How to Adapt Your WordPress Theme Layout For Different Devices

When you are designing for hundreds of different devices that your site could be displayed on, you can accept the responsive design “one size fits all” approach that leads to unnecessary compromise, or you can use “one design fits most and I’ll fix the rest” approach of adaptive strategies.

In this post, we’ll look at strategies for making specific layout and functionality changes based on device type. I’ll also give you some specific examples, but what I hope you take away from this is the ability to deal with the unavoidable – and predictable – situation where some part of your site that you spent time making awesome fails on a certain device. Instead of losing all of that awesome for every other device, you should use the strategies in this article to create a solution for that type of device without compromising your original design on all over devices.

This is part two of a two-part series on adaptive design strategies for responsive WordPress themes. Check out yesterday’s post on mobile image optimization.

Chameleon

Device and Browser Detection

Device and browser detection refers to any type of functionality that detects what type of device or browser is currently being used to show the current site.

WordPress has some basic browser detection built-in, which determines which browser is being used using the php global $_SERVER[‘HTTP_USER_AGENT’]. This information is used to set several boolean variables, like $is_chrome or $is_firefox, which can be accessed from the WordPress global variable $pagenow.

Browsers
As well as adapting your site for different devices, there’s also different browsers to consider.

These variables, along with some other neat detective work, which you can see in wp-includes/vars.php, power the ever so useful function wp_is_mobile(). This handy function detects mobile devices and returns true if one is being used to view the site.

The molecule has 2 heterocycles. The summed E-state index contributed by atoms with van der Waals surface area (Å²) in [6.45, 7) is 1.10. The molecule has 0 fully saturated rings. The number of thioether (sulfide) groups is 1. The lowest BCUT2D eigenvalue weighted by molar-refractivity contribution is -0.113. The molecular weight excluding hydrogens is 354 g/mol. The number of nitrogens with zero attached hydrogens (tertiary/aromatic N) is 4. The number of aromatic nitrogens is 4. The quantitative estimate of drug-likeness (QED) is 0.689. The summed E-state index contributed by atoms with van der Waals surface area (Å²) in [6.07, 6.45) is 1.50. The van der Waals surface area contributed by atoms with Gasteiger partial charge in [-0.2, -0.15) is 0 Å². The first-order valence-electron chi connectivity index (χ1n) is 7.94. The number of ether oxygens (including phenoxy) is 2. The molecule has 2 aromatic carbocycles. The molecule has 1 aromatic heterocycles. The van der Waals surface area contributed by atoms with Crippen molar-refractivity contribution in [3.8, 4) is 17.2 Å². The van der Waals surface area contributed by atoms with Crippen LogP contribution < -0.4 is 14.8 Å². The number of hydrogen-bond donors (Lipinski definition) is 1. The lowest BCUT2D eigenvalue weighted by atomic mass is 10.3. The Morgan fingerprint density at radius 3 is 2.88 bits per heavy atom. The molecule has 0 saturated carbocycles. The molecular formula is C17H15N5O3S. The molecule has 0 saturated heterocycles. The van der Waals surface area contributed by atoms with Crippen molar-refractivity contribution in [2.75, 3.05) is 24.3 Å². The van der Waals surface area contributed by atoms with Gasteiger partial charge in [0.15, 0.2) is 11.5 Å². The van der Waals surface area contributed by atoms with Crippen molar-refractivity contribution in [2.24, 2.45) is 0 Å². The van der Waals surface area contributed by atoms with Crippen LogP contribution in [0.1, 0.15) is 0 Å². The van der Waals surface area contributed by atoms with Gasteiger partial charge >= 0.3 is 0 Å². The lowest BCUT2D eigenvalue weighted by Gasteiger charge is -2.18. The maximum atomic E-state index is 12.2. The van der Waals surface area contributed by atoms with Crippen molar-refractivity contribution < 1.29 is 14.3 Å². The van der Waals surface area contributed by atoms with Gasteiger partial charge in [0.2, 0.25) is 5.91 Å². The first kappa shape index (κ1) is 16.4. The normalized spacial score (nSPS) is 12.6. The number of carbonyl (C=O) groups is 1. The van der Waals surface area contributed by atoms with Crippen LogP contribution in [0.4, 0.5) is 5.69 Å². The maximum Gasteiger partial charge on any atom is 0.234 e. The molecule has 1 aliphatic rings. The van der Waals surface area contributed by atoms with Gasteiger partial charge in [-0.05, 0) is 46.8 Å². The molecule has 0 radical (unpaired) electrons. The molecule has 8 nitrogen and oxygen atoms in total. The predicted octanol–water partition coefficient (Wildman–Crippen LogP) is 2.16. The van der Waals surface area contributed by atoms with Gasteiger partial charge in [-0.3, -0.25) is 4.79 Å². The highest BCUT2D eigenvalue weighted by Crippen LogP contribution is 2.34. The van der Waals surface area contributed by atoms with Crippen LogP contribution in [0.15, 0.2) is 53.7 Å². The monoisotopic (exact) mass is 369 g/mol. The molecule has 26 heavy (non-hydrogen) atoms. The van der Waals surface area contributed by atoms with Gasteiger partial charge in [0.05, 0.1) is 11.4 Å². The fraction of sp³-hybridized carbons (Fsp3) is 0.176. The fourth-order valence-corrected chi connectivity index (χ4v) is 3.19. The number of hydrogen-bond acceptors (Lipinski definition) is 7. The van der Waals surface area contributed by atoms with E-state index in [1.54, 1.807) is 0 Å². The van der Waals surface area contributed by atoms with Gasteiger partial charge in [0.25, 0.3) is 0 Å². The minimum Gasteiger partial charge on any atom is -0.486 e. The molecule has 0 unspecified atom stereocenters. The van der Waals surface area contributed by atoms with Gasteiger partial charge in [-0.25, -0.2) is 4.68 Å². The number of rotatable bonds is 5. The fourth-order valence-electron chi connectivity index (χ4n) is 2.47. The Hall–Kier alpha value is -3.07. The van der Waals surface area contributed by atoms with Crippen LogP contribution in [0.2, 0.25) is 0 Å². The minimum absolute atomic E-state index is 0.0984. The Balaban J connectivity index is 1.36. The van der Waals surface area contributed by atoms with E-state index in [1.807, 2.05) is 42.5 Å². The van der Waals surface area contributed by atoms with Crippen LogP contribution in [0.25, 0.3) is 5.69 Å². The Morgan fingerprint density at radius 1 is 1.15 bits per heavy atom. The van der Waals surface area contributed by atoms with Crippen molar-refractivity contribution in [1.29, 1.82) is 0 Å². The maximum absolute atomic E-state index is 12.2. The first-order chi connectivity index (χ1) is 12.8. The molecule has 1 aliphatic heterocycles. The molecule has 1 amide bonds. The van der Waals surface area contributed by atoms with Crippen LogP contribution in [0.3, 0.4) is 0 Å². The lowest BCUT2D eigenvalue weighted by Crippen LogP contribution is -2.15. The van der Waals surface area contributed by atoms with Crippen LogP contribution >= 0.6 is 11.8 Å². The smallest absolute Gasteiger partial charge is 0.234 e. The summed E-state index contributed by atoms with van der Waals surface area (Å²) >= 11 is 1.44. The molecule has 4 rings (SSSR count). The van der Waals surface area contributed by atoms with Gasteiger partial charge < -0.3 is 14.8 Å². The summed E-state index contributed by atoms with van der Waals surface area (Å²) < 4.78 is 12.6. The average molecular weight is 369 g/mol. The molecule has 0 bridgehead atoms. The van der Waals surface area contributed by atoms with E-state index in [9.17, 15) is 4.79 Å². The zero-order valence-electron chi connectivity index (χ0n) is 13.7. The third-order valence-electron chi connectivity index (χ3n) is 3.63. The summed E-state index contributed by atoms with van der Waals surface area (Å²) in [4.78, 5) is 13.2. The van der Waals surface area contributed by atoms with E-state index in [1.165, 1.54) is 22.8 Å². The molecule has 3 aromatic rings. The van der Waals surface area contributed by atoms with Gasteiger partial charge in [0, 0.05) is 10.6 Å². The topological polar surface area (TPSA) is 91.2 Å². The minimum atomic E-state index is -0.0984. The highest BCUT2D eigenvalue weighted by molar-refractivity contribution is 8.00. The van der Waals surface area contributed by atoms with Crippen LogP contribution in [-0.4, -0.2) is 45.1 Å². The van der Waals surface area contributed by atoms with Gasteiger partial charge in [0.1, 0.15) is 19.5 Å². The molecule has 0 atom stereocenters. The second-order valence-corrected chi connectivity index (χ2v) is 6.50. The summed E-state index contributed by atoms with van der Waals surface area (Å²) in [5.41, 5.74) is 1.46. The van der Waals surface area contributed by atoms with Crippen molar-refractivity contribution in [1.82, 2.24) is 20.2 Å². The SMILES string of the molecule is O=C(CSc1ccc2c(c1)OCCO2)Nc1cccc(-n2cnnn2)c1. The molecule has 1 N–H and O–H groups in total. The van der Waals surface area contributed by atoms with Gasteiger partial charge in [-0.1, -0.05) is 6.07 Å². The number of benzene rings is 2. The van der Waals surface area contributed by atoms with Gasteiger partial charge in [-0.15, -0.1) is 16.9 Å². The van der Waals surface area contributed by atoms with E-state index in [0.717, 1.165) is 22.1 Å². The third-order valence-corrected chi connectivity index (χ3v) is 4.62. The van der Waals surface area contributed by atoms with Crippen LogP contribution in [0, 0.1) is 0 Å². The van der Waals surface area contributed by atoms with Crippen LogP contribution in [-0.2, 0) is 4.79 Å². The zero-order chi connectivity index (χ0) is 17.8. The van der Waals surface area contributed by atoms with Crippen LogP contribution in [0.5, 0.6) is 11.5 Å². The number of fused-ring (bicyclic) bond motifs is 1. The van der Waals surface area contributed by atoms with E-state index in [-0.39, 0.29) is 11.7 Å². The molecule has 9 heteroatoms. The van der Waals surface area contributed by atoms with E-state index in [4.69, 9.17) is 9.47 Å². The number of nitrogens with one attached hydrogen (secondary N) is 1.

Of course, mobile devices is too broad of a category as it includes tablets and phones. And what about iOS versus Android? If you were trying to adjust your layout to work on a four-inch screen, wp_is_mobile() would help, but would also change the layout on a ten-inch tablet, where the change isn’t needed.

For that reason it’s best to use a plugin that gives you more options to work with, but use wp_is_mobile() as a fallback, just in case the plugin is not installed.

There are two great plugins that give you more specific functions based on device detection: WP Mobile Detect and Mobble.

These plugins give you functions like is_phone() and is_tablet(), as well as ones like is_android(), which allows you to really take control of what changes you are making to your site.

Controlling jQuery Functionality With Device Detection

Responsive frameworks have various ways of dealing with multi-level menus. I generally use Foundation as my responsive framework, partially because of much I like how its topbar component works. However, I’m not a fan of how it deals with multiple levels menus on small screens. For that reason, I like to limit my menu depth to one level on mobile devices with a function like this:

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if ( wp_is_mobile() ) {
$depth = 1;
}
else {
$depth = -1;
}
$args = array(
'theme_location' => 'primary',
'depth' => $depth,
);
wp_nav_menu( $args );

As you can see, this will affect both tablets and smartphones. If you want to change the depth only on smartphones you could use Mobble’s is_phone() function to make the change only on smartphones:

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if (function_exists('is_phone')) {
if ( is_phone() ) {
$depth = 1;
}
else {
$depth = -1;
}
}
else {
if ( wp_is_mobile() ) {
$depth = 1;
}
else {
$depth = -1;
}
}
$args = array(
'theme_location' => 'primary',
'depth' => $depth,
);
wp_nav_menu( $args );

Notice how I am first checking to see if the function is_phone() exists, which will be true if Mobble is activated. If it is not, we fall back to the less specific wp_is_mobile(), which doesn’t give us the exact results we want, but it will prevent a fatal error.

Disabling A jQuery Function

Pony Express ad taking over an iPhone screen
“Help!! I’m caught in a fullscreen takeover ad and there is no way out!”

Popovers and full-page screen take overs, courtesy of a jQuery plugin, work really well for getting email list opt-ins or forcing users to see certain ads.